Be realistic and choose the most important things to emphasize. Can test both listening discrimination and production.
We need to emphasize the musical aspects of pronunciation in addition to individual sounds. We also need to use authentic materials and a wide range of techniques.
We should try to achieve a balance between segmentals and suprasegmentals and between repetition and communicative activities. Techniques Techniques for teaching pronunciation can come from other fields, such as psychology, neurolinguistics, and theater arts.
Here are some examples.
Page gives a suggestion for using a video clip from a movie or TV program for pronunciation practice using a dramatic imitative approach. Tools Tools for teaching pronunciation include physical objects, written materials for practice, games, and songs. Small pocket-sized video cameras such as the Flip Ultra, Kodak Zi8, and an increasing number of models from other companies allow teachers to make videos of their students as they speak.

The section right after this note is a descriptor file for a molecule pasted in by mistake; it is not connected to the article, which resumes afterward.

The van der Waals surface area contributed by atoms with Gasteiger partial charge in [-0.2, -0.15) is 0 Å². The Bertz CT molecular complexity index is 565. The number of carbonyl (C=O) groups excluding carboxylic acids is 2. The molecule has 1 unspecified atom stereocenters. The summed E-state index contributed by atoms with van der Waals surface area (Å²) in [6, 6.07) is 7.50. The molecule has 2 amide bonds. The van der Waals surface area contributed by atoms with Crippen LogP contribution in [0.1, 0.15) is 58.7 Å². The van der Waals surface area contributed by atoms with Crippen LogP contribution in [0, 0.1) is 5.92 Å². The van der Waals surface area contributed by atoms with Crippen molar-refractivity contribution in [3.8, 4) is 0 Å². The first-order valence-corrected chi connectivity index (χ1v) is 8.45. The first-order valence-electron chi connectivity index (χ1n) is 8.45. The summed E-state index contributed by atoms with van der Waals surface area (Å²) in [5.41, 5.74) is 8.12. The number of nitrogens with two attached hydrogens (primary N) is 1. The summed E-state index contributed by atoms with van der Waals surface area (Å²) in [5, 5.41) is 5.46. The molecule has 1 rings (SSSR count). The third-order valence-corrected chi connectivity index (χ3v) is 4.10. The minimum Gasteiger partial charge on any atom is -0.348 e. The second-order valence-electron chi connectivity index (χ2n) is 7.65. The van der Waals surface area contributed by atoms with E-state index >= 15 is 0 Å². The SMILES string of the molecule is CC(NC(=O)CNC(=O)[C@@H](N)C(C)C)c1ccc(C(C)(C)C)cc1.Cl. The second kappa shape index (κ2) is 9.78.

Cell phones and even some iPods can make simple videos. Not all materials are of good quality.
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Some are amateurish and inaccurate. Check and judge materials carefully before you have students use them. If in doubt, use something else. If learners cannot perceive the difference between sounds, or if they cannot recognize the intonation contours of a language and understand what they mean, their listening comprehension will be very weak. Listening is complicated. Sometimes, people that are learning English In these two volumes of the just-out-on-the-market, English Pronunciation in Use CUP , Marks is responsible for the book aimed at elementary students, while Hewings delivers the The Other Format of the English Methods For Teaching English 1.